Keep it Simple Series
As with many other terms in the Bible, this term too is often misunderstood. So, first and foremost, the most important point to make here is that the ‘fear of God’ is not to be afraid of God. When you begin to understand the greatness of God you may sometimes feel humbled, and a little fearful in His presence. And that is not a bad thing. However, there are times when you may be afraid of talking to God, scared that He may not answer you; fearful that He may be angry with you about something or other. You may think that He won’t hear you because you don’t deserve to be heard, or that God will punish you for something you have done. This is not true! These feelings of genuine fear, doubt, guilt and self-condemnation are unfounded. The emotion of fear can be debilitating and should not go unchecked. Remember, Romans 8 v1: “There is therefore now no condemnation to them which are in Christ Jesus, who walk not after the flesh, but after the Spirit.” So everyone has the same access to God to be spiritually re-born in Christ Jesus.
Fear is a by-product of sin; it does not come from God. When Adam and Eve sinned for the first time in the Garden of Eden, their first negative emotion was a feeling of shame at realising they were naked. They immediately covered themselves with fig leaves to hide their shame. The second negative emotion they felt was fear, which made them hide from God when He came to see them. The God of the universe put time aside, to come down to Earth to spend quality time with Adam and Eve and they hid from Him, because they were now affected by the fear of what would happen to them as a result of their disobedience.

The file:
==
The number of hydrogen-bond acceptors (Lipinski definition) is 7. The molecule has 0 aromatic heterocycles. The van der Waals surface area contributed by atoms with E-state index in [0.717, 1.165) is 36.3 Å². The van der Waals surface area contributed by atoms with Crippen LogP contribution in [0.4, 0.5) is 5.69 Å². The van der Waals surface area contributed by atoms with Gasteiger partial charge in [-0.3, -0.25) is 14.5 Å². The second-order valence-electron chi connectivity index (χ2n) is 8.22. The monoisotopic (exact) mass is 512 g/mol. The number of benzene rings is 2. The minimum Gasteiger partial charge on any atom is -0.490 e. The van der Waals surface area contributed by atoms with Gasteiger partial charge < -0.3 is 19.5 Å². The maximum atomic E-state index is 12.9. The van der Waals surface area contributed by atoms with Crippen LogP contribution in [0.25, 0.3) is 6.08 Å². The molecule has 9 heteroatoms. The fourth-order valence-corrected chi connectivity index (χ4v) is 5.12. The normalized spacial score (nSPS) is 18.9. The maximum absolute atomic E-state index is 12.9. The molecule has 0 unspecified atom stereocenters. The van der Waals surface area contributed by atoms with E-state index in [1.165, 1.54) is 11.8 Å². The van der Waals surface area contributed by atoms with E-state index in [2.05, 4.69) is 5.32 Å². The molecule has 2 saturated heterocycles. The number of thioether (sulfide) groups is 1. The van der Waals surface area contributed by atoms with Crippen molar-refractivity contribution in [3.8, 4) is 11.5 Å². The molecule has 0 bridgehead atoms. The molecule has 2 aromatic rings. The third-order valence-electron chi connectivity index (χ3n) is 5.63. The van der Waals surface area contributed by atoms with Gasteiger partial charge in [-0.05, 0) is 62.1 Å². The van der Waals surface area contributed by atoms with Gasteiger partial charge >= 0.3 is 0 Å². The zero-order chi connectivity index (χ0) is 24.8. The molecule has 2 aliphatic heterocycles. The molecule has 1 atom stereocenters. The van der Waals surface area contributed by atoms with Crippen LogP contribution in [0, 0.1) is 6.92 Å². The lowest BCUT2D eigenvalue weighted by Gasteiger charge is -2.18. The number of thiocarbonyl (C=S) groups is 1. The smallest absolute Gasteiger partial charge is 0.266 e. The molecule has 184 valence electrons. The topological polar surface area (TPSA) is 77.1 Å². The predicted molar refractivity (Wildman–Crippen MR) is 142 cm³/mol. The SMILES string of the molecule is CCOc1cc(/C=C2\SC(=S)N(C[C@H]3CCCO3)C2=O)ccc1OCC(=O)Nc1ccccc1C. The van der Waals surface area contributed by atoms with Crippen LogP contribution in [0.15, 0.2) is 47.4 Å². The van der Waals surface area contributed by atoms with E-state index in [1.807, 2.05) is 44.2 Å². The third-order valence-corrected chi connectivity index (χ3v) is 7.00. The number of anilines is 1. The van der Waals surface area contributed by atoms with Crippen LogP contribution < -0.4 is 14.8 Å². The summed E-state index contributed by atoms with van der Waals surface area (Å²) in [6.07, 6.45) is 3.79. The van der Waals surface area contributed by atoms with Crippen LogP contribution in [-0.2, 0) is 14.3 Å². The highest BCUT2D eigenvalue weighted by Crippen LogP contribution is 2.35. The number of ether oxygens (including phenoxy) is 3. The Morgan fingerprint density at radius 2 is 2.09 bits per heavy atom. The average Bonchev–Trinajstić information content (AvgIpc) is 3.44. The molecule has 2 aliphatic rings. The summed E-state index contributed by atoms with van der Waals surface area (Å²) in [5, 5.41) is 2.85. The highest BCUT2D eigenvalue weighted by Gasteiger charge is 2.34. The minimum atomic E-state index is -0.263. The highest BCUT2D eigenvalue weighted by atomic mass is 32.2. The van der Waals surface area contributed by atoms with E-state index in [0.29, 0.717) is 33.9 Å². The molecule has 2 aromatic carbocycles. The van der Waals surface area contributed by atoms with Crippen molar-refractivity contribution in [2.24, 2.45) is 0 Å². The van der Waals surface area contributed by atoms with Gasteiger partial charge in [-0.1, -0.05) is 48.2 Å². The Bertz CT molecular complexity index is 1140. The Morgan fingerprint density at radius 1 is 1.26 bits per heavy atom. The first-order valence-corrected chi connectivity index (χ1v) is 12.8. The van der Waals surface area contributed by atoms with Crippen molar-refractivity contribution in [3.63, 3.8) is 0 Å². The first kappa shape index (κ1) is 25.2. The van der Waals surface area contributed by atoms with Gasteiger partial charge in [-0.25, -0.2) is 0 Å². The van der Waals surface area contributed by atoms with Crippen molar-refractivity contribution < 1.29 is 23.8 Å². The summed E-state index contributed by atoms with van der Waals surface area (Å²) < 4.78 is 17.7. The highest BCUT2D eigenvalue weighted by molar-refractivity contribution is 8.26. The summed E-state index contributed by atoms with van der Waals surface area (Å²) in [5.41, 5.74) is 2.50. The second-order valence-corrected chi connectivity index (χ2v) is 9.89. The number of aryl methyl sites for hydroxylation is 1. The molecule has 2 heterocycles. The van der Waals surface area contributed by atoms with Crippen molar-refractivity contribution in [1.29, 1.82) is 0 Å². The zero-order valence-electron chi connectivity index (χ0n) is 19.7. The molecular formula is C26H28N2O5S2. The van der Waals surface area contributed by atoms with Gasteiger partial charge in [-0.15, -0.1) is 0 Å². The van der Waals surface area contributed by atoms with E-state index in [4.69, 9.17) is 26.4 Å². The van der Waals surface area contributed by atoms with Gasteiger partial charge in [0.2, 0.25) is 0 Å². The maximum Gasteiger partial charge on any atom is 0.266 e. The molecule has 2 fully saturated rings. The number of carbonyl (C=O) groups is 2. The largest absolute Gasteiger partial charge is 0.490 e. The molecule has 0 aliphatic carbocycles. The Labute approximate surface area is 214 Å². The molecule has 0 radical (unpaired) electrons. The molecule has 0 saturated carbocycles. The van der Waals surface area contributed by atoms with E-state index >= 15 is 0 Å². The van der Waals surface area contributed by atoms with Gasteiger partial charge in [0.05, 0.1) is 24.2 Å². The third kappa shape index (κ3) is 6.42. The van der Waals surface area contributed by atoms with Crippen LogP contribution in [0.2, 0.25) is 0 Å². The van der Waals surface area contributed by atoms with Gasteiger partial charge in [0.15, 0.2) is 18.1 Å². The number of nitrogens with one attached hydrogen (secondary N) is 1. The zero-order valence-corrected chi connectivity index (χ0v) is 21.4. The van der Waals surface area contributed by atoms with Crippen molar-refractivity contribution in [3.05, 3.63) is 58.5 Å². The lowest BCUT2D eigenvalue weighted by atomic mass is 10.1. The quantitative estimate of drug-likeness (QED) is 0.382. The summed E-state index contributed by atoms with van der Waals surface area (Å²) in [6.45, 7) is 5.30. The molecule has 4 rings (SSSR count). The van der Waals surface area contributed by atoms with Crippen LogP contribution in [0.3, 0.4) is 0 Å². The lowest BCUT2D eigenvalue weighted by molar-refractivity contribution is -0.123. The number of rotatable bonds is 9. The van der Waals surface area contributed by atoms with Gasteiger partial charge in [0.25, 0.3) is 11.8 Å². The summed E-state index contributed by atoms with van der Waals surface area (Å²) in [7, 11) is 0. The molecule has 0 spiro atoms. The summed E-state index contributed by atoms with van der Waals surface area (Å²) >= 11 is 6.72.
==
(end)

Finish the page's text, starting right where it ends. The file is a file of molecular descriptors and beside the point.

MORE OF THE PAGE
People often confuse their personal feelings of fear with the term ‘to fear God’, or ‘the fear of God’. To fear God is to have a deep awareness of who God really is—His greatness, and to live by His standard. It is to know that God is far more awesome and greater than we could ever imagine. Having the fear of God in you is to have reverence for God and to live your life according to His standard. Cornelius, a centurion in the Roman army was “a devout man and one who feared God with all his household, who gave donations generously to the people, and prayed to God always.” [Acts 10:2 – NKJV]. So, Cornelius’ fear of God was apparent in the way he lived. He lived a life of prayer, active kindness and great devotion to God and was not afraid to pray to God or afraid of having a relationship with Him. And not just Cornelius, but his household also.
The fear of God was also demonstrated in John the Baptist’s lifestyle and when Jesus came to him to be baptised. John the Baptist and Jesus were cousins once removed, meaning their mothers were cousins (Luke 1:36), so they too were cousins of the next generation. John rejected the comfortable lifestyle and lived and preached in the wilderness of Judea according to his calling. People from all the surrounding regions came to hear John preach and to be baptised by him. He preached for people to turn away from their sinful lives and seek the kingdom of heaven.
John’s belief in God was absolute. When Jesus came to John to be baptised, he (John) was so humbled that the Son of God would come to him, a mere man to be baptised. Clearly from John’s reaction he was not expecting this great honour, but more importantly he knew the God that he served. To put it in modern colloquial language, ‘John was floored.’
“Then Jesus came from Galilee to John at the Jordan to be baptised by him. And John tried to prevent Him, saying, “I need to be baptized by You, and are You coming to me?” But Jesus answered and said to him, “Permit it to be so now, for thus [therefore] it is fitting for us to fulfil all righteousness.” Then he allowed Him.” [Matthew 3:13-17].
The fear of God is the realisation in yourself of who God is, the acknowledgement of His power and might; and to live according to His standards.